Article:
Give “Saturday Night Live” credit. They have a lot to work with, but how do you parody something that’s already a parody—like everyday life?
Imagine you’re talking to a seeming know-it-all in 1991. He tells you that our next U.S. president will be impeached over, of all things, a White House intern sex scandal. Furthermore, a generation later, another president, arguably as promiscuous as Clinton, will be impeached twice, including once when he’s out of office, over something not related to sex. Crazy, right?
Sex scandals, hate crimes, government gridlock and 9/11 have left us not easily shocked—or disgusted. Who’s to blame?
Understand, mine is a purely layman’s view. Feel free to take it with a grain of salt, but I’ve noticed that our elected officials’ ability to successfully deflect blame roughly parallels our willingness to let them.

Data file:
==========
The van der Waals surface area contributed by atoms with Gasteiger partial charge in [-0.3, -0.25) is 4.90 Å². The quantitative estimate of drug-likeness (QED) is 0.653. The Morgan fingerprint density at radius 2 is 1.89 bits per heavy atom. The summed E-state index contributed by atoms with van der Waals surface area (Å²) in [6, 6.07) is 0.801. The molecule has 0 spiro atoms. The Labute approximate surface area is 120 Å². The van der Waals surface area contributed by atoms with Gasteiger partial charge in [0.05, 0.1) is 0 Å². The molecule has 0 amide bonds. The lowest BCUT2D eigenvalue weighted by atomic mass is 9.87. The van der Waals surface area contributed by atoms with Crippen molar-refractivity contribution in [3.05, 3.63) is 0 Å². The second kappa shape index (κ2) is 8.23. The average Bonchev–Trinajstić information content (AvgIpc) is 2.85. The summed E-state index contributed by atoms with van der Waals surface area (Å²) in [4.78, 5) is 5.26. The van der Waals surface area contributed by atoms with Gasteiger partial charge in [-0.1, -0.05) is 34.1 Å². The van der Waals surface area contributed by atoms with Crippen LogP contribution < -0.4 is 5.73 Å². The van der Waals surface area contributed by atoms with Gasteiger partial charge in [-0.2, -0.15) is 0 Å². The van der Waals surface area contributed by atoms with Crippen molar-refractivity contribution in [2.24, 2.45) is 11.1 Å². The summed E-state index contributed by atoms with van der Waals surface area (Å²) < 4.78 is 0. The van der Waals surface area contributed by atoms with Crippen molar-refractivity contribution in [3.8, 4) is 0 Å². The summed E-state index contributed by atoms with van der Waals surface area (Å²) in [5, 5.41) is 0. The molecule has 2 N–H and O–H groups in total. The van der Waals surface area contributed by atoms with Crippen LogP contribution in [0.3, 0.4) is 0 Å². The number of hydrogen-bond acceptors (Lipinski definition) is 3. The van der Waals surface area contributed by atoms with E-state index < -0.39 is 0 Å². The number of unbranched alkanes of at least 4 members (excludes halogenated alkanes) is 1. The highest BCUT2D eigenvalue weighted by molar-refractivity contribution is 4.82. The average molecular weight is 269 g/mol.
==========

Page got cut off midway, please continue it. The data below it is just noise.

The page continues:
We’ve had three so-called “Teflon” presidents: Ronald Reagan, Bill Clinton, and Donald Trump. Reagan and Clinton were generally popular leaders and presided over steady economies. Trump enjoyed a smaller, yet more vocal following that cheered almost everything he did. Thanks to social media, especially Twitter, we’ve grown accustomed to a stream of incessant prattle that might have sidelined even Reagan or Clinton. But we shrugged it off.
My father once said that another Great Depression would end such nonsense as people re-evaluate what’s important. But could a society that pouts over wearing face masks and resists free vaccines survive a Great Depression?